In alignment with the University of Virginia’s goal to move its research from prominence to preeminence, deans, faculty, and researchers from across Grounds got together to participate in the formal launch of the Contagion Science program, an initiative funded by the University as part of its Prominence-to-Preeminence STEM initiative.
This initiative and the program are an example of UVA’s continued emphasis on STEM fields, underlined by strategic investments in research areas that yield high societal impacts. The goals of the Contagion Science program and its investment in new faculty and postdoc positions in key research areas align perfectly with the University’s strategic plan, “A Great and Good University: The 2030 Plan.”
The June 30th meeting included program members from the Biocomplexity Institute, the School of Medicine, the School of Data Science, the College and Graduate School of Arts and Sciences, and the School of Engineering and Applied Sciences who came together for an afternoon of collaboration, sharing, and learning.
In their opening remarks the program’s co-directors, Chris Barrett, Executive Director of the Biocomplexity Institute and Professor of Computer Science in the School of Engineering and Applied Science, and Madhav Marathe, Director of the Network Systems Science and Advanced Computing Division at the Biocomplexity Institute, and a Professor of Computer Science in the School of Engineering and Applied Science, emphasized the unique opportunity the Contagion Science program offers to society and the impact such a program can have in other areas:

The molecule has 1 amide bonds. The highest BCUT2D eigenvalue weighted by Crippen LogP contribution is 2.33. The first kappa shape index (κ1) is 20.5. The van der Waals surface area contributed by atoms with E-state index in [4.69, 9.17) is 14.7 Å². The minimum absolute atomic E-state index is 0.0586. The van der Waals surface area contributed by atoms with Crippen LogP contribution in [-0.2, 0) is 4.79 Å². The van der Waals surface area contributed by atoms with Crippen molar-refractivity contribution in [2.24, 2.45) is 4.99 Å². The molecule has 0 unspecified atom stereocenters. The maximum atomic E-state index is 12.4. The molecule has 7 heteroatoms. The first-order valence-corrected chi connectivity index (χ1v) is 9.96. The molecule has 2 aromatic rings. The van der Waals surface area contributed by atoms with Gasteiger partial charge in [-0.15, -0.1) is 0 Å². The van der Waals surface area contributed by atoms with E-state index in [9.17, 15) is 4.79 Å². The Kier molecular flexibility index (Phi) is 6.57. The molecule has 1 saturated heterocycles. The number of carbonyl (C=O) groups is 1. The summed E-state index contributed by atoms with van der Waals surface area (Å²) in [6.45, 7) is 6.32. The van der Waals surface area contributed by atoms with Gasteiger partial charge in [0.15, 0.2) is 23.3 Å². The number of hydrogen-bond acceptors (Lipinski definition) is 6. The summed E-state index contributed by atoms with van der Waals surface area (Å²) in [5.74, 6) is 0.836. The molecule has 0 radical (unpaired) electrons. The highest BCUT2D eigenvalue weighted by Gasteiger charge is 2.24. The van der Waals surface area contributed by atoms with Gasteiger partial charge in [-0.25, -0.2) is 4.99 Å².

“We are excited to move forward with this important program that seeks to reduce the global threat of contagion and contagents (e.g. infectious diseases) through technology and engineering innovations. We believe that putting together some of the best minds at UVA in a cross-collaborative think tank of sorts, will also lead to new general theories for understanding large-scale networked complex systems. These concepts could be translated to other disciplines such as cybersecurity, ecology, and the social sciences. At least, that is our hope.”
This crosscutting program builds on existing projects and expertise across the four schools and the Institute. As part of the kickoff meeting agenda, several faculty members showcased exciting glimpses into their respective contagion-related research. The program intends to build and expand these efforts by creating bridges for new interdisciplinary collaborations and leveraging a team science approach.
For more information about the Contagion Science program at the University of Virginia, visit the program home page.